Has Team Lombardo solved another Republican Southern Nevada math problem?

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But can he can write a jingle to sell Trump's sweetheart deals with big corporate donors? (Screengrab from campaign ad)

Policy, politics and progressive commentary

“Seattle liberal Marty O’Donnell” is how Drew Johnson describes his main opponent in the Republican primary to challenge Democratic Rep. Susie Lee in Nevada’s third congressional district.

The consultants behind Joe Lombardo’s successful 2022 campaign for governor are probably fine with that. They’re advising O’Donnell, and Lombardo has endorsed him. If their guy wins the primary, they’d prefer he didn’t go into the general election branded as just another megaMAGAhead. Garden-variety slights like the one lobbed by Johnson don’t hurt.

A smackdown of O’Donnell on Musk Twitter this month from Nevada Republican National Committeewoman, failed candidate for Nevada attorney general in 2022, and super cringy Trumper Sigal Chattah similarly gives voters the idea that O’Donnell might be a – gasp! – non-MAGA-American. After all, if Chattah doesn’t approve of him…

Okay, you might be wondering, Marty O’Who?

O’Donnell, as it happens, is marginally famous, or at least celebrated, in certain sub-sectors of the entertainment industry. He composed theme songs not only for wildly popular video games but also – and more recognizably – the Reagan-era Flintstones Vitamins jingle“We are Flintstones kids, 10 million strong & growing!”

Eh, maybe you had to be there. (And yes while catchy, it can’t hold a candle to the best Flintstonesian composition of all, the marvelously swinging and frolicking theme song for the animated Flintstones TV show that would become sort of a jazz standard and get a clever cover by the B-52s, but I digress).

O’Donnell’s music industry success translates to a key prerequisite for challenging a Democratic incumbent in a campaign for the U.S. House. No, not a command of public policy. A capacity to self-fund.

Lombardo’s command of public policy was also not the attraction when Republican operatives Mark Hutchison, Ryan Erwin, and Mike Slanker hooked up with Lombardo’s campaign for governor. Rather, it was Lombardo’s history of winning elections in nonpartisan races in Democratic voter-rich Clark County.

Lombardo’s prior nonpartisan status, combined with the default goodwill that many voters give to a sheriff, especially one they’ve already voted for once or twice, may not have indicated Lombardo would be a particularly good governor.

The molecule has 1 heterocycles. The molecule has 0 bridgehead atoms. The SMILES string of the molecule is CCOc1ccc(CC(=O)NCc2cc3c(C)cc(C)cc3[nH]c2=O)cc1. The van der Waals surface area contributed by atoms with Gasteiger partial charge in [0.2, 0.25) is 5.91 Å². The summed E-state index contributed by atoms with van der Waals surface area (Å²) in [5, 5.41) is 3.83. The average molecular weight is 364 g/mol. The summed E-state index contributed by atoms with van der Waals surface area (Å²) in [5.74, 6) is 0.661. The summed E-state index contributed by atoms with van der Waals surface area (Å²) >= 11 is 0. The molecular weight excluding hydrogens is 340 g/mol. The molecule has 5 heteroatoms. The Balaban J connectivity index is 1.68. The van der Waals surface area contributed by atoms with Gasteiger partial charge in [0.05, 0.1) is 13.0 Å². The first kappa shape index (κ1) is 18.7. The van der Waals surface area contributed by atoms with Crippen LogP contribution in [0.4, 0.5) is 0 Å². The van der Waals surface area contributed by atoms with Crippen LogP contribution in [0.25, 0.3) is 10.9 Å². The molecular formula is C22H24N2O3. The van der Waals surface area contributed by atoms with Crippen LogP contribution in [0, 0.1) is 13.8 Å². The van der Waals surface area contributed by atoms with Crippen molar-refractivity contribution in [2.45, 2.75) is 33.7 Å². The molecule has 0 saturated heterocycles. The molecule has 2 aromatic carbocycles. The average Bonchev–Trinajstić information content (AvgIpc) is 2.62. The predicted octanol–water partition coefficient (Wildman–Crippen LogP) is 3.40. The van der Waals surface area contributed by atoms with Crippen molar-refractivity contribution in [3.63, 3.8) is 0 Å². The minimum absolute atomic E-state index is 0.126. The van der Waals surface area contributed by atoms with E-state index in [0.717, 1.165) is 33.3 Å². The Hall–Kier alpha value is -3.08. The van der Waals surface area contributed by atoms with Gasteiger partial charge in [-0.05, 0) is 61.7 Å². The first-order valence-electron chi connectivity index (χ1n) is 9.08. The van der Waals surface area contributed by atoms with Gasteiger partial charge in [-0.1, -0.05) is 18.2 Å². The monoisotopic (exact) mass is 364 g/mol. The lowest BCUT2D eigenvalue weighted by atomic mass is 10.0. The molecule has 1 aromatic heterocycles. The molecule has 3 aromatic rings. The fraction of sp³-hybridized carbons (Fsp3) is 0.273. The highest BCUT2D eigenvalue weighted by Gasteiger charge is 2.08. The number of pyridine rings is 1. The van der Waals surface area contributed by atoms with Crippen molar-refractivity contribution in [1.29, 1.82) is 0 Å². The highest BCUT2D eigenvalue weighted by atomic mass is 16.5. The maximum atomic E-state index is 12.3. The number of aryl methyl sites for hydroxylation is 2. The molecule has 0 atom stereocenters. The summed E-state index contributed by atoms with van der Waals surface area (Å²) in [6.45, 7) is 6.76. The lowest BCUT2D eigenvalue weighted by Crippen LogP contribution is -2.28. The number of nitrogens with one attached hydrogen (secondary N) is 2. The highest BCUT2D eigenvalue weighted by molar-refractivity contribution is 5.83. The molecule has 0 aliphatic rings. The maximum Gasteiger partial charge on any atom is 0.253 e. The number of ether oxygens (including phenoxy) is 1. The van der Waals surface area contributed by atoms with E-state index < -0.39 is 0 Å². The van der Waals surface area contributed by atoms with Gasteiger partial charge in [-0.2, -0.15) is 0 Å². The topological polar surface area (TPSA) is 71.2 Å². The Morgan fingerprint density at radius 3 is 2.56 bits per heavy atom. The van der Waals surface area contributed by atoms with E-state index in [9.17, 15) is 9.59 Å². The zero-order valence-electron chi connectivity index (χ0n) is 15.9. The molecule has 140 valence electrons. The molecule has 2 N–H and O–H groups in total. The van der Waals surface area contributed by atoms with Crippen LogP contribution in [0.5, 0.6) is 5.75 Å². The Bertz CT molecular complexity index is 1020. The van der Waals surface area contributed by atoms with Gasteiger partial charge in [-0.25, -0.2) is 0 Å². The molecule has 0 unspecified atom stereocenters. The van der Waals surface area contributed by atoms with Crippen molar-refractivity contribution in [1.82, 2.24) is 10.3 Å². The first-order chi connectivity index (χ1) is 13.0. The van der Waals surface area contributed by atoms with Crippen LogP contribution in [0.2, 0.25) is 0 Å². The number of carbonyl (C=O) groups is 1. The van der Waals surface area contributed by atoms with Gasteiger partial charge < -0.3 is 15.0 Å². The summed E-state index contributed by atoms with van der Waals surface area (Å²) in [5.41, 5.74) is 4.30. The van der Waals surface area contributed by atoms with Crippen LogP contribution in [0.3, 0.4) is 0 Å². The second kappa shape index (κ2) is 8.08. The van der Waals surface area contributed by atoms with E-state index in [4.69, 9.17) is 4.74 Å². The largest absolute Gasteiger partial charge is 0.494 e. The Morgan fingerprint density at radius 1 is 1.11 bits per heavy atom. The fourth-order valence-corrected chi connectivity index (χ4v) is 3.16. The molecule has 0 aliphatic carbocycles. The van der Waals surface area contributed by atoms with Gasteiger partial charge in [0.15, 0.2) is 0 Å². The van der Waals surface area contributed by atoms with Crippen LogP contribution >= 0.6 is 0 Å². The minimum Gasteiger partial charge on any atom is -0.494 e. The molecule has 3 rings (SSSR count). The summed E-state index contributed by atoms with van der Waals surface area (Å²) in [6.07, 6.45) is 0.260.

But those factors did indicate he would be a very promising solution to a Republican Southern Nevada math problem.

O’Donnell, in addition to his bankbook, also enters the political fray with virtually zero indication that he would be an effective member of Congress. 

O’Donnell hasn’t demonstrated much of a grasp public policy details. His campaign website is as contemporarily elegant as one might expect from a composer for a smashingly successful video game. It’s feather-light on positions, though.

Again, his/Lombardo’s political operatives probably wouldn’t have it any other way. It’s easier for someone – Susie Lee, in this instance – to run against an opponent with a history of taking positions on contentious public issues. Running against a a blank slate is harder.

In other words, O’Donnell presents Nevada’s most accomplished Republican operatives not with a highly qualified candidate, but something far more important: yet another promising solution to a Republican Southern Nevada math problem.

O’Donnell has shown a working familiarity with boilerplate Republican riffs on immigration and “big government.”

But he’s also playing some decidedly more Democratic-friendly notes.

“Corporate profits are skyrocketing, thanks to loopholes and lobbyists,” O’Donnell says in one ad. “Big corporate executives” are “lobbying to control” the federal government, he says in another. Quoting a Wall Street Journal headline, the latter ad also asserts “Big profits and high prices: There is a connection.”

That’s quite the departure from the Lombardo-preferred narrative, in which high prices are solely the fault of Joe Biden.

In fact, O’Donnell has made populist disgust with corporate control of government and the economy pretty much the point of his campaign.

O’Donnell’s stated desire to reward the laboring class and rein in the rich and corporate could hit a snag, though.

Like every Republican everywhere anymore, O’Donnell has aligned himself with Trump, about whom a Republican candidate must never mutter a discouraging word.

At Mar-a-Lago in April, Trump offered oil industry campaign donors – “big corporate executives,” as O’Donnell would say – what Trump called a “deal”: If they raised a billion dollars for Trump’s campaign, they would be rewarded several times over by all the tax breaks and regulatory coddling they would receive from his administration. 

Trump has offered similar deals to multiple other special interests.

If O’Donnell wins the primary, we’ll see if he and the creme de la creme of the Nevada Republican consultant class can write a catchy jingle to make voters want to buy that.

The post Has Team Lombardo solved another Republican Southern Nevada math problem? appeared first on Nevada Current.